Wednesday, August 6, 2008

Triathlon: From Bangor to Beijing

Last January, Emma Davis, of Irish origin but living in England, finally got the go-ahead to compete for Ireland.
Six months later, she had done enough to make the Irish team for the Beijing Olympics - the first Irish triathlete to qualify since triathlon became an Olympic sport in 2000.
"I much prefer to compete with Ireland. The politics over here don't interfere so much as they do in Britain and, with it being such an up and coming sport, it's nice just to get on with the sport and not to have to worry about all the rest of it," says the 22-year-old, who is supported by the Irish Sports Council's International Carding Scheme.
Because of her Irish father, she spent a lot of time in Ireland as a child. "My dad was born in Belfast and brought up in Bangor, in Co Down, and when my mum and him got together, she moved to Ireland to be with him but because of work commitments, several years later, they decided to move back to England. My granny unfortunately died a few months ago, so we have inherited the house in Bangor," she says.
Davis comes from a strong sporting background. "My mother was a gymnast and my father a sailor, but my mum's dad was a runner and my dad's dad Robin Davis played cricket in Northern Ireland. My cousin used to play rugby for British Columbia so we have lots of active people in our family."
The young Emma started her sporting life at the age of two when she had her first swimming lessons with a club in Woking, Surrey. She is remembered as a hard worker and a loyal club member who set many club records. In 2006, she was added to the club's Roll of Honour.
"When I was younger, I reached county level as a runner and swimmer, but at 13 I gave up running for a while. At secondary school, I started taking part in some biathlons and won the National Schools Championships. I then went on to finish third at nationals and got invited to Loughborough for a time trial weekend, where we had to swim 400m and run 1500m," she says.
From that came an invitation to join a camp for promising triathletes. "I didn't even have a road bike so I had to take my mountain bike. For a while I was just enjoying the sport and then I went off to Bath University and in my second year, I joined the Bath triathlon team."
She still remembers her first triathlon, which was the Dover Quick Change when she was 15. "It's a double race - you swim bike run and then swim bike run again. I did that and then in the afternoon I did another triathlon so it was a crazy first entrance to the sport."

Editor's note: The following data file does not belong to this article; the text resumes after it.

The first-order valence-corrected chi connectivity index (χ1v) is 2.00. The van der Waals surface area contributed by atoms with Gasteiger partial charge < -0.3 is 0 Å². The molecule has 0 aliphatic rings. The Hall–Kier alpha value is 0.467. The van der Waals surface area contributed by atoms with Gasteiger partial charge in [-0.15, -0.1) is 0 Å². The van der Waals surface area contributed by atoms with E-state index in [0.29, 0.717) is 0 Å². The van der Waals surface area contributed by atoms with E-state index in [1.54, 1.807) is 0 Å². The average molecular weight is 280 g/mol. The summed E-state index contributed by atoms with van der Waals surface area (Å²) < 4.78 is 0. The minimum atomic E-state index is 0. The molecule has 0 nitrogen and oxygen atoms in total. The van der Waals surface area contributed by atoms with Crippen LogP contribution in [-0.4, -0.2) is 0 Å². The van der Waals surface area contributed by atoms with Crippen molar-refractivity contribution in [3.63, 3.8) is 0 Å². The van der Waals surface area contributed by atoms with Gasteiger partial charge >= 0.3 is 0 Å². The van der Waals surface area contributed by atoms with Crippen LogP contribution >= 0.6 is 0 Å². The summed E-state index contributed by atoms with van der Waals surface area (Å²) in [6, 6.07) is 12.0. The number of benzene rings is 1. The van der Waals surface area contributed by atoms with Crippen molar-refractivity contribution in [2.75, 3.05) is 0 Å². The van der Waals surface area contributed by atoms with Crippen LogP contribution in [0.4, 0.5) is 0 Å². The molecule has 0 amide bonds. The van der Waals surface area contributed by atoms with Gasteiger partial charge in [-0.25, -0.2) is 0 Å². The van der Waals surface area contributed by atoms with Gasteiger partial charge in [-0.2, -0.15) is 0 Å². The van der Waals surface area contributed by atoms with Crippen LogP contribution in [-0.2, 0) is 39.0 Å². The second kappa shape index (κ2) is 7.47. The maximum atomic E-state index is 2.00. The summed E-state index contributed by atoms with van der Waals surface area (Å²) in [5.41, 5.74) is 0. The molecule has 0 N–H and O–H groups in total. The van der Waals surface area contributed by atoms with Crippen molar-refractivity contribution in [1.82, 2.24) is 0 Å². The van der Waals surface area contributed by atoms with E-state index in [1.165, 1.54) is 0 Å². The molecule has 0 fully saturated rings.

Davis underlined her potential in 2006 when she came fifth at the first Aquathlon World Championships - a 1,000m swim in Lake Geneva followed by a 5km run.
Also that summer, Davis won the Irish Triathlon title at Lough Neagh, where she was impressed both by the set-up and the welcome she received.
"It was a very well organised race and everyone was so friendly that it made me think about what it would be like to race for Ireland. I was lucky enough to have the choice; it seemed right and I just felt more comfortable and at home racing for Ireland," she said.
After completing a degree in mathematics at Bath University in May of last year (she got a first), Davis, who is based in Surrey, opted to go full time, with the support and encouragement of her coach and boyfriend Richard Standard, a veteran of the British swimming and triathlon scene.
"I really owe 99% of my improvement to him this year. I didn't realise how much training you have to do to be an elite athlete and didn't believe in myself enough to commit to a serious programme. Rich had belief in me and showed me the best way to achieve results and how to construct a great programme. It's very hard but it works! Without him I wouldn't be where I am, and I'm very grateful to be able to benefit from his ten years experience in triathlon and many more years in the pool."
Despite a number of frustrating injuries, including a bike crash and a stress fracture, which stopped her running for four months, she hit the international circuit last winter aiming to collect enough points for Olympic selection. "It's been a dream to go to the Olympics for a long time, so Richard and I started to investigate what I needed to do to qualify. I knew I would have to travel a lot if I was to have any chance of qualifying."